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  • #11
    BTW, one feature of X that has been missing in wayland is apparently something called "emulated inputs" which I personally never missed, but it is now getting fixed in wayland the proper way by the means of libei:

    http://who-t.blogspot.com/2020/08/li...input.html?m=1

    The following paragraphs from the blog post really says it all:

    "Having a separate extension worked around the issue of detectability and thus any client could spoof input events. Security concerns were addressed with "well, just ifdef out that extension then" which worked great until other applications started using it for input emulation..."

    and

    "Now it's 2020 and we still have an X server that basically allows access to anything and any client to spoof input. This level of security is industry standard for IoT devices but we are trying to be more restrictive than that on your desktop, lest the stuff you type actually matters... "

    and finally this gem

    ​​​​​​"The whole "any to any" is a big thing in X and just shows that in the olden days you could apparently trust, well, apparently anyone"

    😊

    What is great is that this new library for emulating inputs is not even tied to wayland so it can in fact even be used under classic X and thus improve security there as well.
    ​​​​
    tomas
    Senior Member
    Last edited by tomas; 07 September 2021, 11:17 AM.

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    • #12
      Originally posted by tomas View Post

      Such as?
      I would say Xwayland mainly exists as a temporary compatibility solution for applications that has yet been ported to Wayland, mainly proprietary applications using toolkits that is still tied to X. Or what specific features of X applications are you thinking of? The ability for any X application to read the contents and input of any other X application? Perhaps you were thinking of xeyes? I'm afraid it does not work under Xwayland.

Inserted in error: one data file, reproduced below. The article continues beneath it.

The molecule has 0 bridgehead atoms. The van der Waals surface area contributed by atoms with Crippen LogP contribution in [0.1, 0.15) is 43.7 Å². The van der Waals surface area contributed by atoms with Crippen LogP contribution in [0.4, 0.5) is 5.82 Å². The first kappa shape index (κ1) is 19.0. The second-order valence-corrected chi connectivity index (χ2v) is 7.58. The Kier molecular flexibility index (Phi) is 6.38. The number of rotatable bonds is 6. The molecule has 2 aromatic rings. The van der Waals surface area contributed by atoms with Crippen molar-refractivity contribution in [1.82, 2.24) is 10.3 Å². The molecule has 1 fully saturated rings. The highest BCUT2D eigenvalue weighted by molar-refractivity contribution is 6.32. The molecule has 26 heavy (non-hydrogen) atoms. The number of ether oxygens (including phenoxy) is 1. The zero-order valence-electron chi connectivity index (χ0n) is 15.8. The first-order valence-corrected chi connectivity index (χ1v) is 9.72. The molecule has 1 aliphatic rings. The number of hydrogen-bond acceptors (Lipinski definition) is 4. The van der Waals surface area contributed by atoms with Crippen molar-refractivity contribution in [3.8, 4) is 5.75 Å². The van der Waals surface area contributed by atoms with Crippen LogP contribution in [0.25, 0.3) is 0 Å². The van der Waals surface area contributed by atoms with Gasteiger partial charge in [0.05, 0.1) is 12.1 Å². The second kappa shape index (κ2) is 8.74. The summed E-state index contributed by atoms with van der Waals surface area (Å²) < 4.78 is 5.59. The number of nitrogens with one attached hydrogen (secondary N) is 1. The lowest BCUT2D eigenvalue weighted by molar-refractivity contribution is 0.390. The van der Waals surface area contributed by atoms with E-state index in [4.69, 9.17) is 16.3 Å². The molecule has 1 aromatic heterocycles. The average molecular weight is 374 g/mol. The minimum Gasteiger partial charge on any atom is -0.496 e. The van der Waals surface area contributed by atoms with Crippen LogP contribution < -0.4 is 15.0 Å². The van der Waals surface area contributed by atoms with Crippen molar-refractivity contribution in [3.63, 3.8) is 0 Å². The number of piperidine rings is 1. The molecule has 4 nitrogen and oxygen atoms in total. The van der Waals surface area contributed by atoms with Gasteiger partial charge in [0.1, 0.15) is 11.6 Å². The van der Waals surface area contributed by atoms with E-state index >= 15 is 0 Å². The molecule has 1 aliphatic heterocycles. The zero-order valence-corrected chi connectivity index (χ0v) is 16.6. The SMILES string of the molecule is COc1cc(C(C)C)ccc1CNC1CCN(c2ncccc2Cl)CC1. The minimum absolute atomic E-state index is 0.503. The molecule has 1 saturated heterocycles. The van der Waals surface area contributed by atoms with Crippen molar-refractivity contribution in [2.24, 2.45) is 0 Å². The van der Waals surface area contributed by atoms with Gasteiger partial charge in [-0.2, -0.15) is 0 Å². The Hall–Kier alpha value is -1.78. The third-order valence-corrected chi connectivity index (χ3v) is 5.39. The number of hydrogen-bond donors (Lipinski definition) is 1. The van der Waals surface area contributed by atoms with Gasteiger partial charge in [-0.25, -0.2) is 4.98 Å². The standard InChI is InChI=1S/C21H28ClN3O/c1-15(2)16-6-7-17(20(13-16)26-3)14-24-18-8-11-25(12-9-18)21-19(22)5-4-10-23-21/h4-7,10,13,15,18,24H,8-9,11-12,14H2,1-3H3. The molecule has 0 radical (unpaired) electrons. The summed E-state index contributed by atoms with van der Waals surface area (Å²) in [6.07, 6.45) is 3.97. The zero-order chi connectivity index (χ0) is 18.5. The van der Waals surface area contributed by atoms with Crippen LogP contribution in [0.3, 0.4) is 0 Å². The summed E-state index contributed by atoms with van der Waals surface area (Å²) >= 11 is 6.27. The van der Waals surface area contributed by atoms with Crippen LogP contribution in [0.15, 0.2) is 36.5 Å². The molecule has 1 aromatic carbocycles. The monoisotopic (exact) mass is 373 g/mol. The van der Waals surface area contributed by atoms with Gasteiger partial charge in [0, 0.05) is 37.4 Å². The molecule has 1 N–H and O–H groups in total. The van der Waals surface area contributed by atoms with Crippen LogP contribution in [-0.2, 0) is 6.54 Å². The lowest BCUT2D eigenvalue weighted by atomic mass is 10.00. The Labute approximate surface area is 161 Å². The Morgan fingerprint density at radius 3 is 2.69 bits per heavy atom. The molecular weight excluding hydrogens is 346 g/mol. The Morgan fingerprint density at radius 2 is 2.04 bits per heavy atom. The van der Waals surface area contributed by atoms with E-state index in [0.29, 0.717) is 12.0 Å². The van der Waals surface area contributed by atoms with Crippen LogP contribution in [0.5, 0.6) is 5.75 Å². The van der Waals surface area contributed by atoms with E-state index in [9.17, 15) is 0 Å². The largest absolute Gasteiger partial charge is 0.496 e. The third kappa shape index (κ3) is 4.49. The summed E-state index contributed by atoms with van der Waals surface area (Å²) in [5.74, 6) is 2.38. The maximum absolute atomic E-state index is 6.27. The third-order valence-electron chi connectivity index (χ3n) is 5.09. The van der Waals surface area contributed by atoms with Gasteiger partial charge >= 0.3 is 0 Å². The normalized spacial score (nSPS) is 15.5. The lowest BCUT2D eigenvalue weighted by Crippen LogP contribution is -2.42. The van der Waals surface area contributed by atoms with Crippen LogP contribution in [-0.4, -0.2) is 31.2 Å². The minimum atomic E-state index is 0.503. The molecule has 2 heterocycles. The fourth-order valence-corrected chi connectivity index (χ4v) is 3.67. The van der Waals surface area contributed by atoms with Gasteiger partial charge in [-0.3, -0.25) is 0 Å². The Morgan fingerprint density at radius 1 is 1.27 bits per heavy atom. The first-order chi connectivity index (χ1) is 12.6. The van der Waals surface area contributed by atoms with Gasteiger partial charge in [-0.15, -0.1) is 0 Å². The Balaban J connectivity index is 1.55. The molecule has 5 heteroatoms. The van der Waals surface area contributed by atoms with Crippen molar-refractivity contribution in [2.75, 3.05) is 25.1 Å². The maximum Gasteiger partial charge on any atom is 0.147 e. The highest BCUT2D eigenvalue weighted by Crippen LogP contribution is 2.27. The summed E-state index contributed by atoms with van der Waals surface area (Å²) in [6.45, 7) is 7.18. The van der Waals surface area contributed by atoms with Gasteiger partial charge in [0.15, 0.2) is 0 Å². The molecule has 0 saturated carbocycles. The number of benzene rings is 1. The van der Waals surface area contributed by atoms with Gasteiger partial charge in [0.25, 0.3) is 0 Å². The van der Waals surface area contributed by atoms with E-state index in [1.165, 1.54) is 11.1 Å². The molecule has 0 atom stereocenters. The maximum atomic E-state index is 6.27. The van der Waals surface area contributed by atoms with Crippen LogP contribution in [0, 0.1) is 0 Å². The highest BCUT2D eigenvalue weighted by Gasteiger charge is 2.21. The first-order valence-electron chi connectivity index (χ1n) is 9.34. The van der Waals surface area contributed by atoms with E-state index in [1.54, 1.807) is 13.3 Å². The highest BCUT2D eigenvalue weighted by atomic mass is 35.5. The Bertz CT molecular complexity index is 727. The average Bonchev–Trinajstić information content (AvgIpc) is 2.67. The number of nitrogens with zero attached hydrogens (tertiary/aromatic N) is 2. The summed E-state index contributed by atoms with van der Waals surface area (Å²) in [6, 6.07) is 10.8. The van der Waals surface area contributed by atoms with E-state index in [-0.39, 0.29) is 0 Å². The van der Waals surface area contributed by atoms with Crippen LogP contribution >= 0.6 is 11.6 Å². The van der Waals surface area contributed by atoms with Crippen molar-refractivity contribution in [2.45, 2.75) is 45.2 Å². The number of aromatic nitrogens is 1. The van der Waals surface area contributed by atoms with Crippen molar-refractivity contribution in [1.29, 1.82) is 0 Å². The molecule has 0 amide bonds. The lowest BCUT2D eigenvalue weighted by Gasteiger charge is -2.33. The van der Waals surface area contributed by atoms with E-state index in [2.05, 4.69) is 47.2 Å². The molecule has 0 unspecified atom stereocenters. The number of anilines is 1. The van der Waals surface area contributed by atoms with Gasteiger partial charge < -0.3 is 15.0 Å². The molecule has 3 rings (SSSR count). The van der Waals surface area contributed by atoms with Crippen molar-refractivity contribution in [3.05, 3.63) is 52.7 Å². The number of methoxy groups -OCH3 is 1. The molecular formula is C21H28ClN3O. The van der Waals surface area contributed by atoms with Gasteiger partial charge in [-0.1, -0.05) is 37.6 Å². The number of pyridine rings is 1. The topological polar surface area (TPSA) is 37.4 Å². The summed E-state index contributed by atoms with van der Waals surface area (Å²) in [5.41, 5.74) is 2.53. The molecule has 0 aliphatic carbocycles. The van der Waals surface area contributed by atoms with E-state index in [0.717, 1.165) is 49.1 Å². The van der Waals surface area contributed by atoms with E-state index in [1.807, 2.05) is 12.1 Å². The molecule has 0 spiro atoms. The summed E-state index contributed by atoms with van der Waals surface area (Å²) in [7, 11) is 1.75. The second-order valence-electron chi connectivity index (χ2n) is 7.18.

*waits for “apps can't be ported to Wayland because it's just a protocol” responses*

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      • #13
        Originally posted by uid313 View Post

        No, XWayland exists only for backwards compatibility with applications that do not support Wayland.
        So I only care about X and XWayland in order to use legacy applications and games, I am not particularly interested in any specific features of X11.
        The world doesn't revolve around you. There are quite a few persons who *do* care about X11 stuff.

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        • #14
          Originally posted by Vistaus View Post

          *waits for “apps can't be ported to Wayland because it's just a protocol” responses*
          And those would be wrong, because you port it to use the protocol. Plus, client libraries exist (although the official one is still short from supporting all desirable features), and you'd port it to it if unwilling to use a toolkit.

          Originally posted by Vistaus View Post
          The world doesn't revolve around you. There are quite a few persons who *do* care about X11 stuff.
          Of course there are, but they can and most likely will keep using X11 instead. Wayland is not meant to be a replacement for every feature in X11 and XWayland is unlikely to extend to reach that because it would defeat some of the purposes of using Wayland in the first place. For example, tomas mentioned the emulated input extension. You want to avoid that on Wayland, so I doubt XWayland will enable that. If you need it, you'll stick to X11. It isn't going anywhere anytime soon.

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          • #15
            Originally posted by tomas View Post

            Such as?